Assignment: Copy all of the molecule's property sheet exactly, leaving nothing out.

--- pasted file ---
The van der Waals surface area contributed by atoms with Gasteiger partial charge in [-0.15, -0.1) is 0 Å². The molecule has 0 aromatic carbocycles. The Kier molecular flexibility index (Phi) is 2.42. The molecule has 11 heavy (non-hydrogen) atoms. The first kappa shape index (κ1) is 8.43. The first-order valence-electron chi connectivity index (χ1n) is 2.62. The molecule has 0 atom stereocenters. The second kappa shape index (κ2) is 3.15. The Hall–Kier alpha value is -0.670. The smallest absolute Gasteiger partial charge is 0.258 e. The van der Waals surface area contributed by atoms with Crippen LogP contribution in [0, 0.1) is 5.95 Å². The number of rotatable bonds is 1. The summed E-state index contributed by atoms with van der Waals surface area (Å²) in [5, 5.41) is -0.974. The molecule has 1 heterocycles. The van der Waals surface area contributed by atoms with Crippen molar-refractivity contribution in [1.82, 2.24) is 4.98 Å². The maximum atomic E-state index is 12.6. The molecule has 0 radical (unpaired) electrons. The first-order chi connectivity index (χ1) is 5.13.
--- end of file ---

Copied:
The van der Waals surface area contributed by atoms with Gasteiger partial charge in [-0.15, -0.1) is 0 Å². The molecule has 0 aromatic carbocycles. The Kier molecular flexibility index (Phi) is 2.42. The molecule has 11 heavy (non-hydrogen) atoms. The first kappa shape index (κ1) is 8.43. The first-order valence-electron chi connectivity index (χ1n) is 2.62. The molecule has 0 atom stereocenters. The second kappa shape index (κ2) is 3.15. The Hall–Kier alpha value is -0.670. The smallest absolute Gasteiger partial charge is 0.258 e. The van der Waals surface area contributed by atoms with Crippen LogP contribution in [0, 0.1) is 5.95 Å². The number of rotatable bonds is 1. The summed E-state index contributed by atoms with van der Waals surface area (Å²) in [5, 5.41) is -0.974. The molecule has 1 heterocycles. The van der Waals surface area contributed by atoms with Crippen molar-refractivity contribution in [1.82, 2.24) is 4.98 Å². The maximum atomic E-state index is 12.6. The molecule has 0 radical (unpaired) electrons. The first-order chi connectivity index (χ1) is 5.13.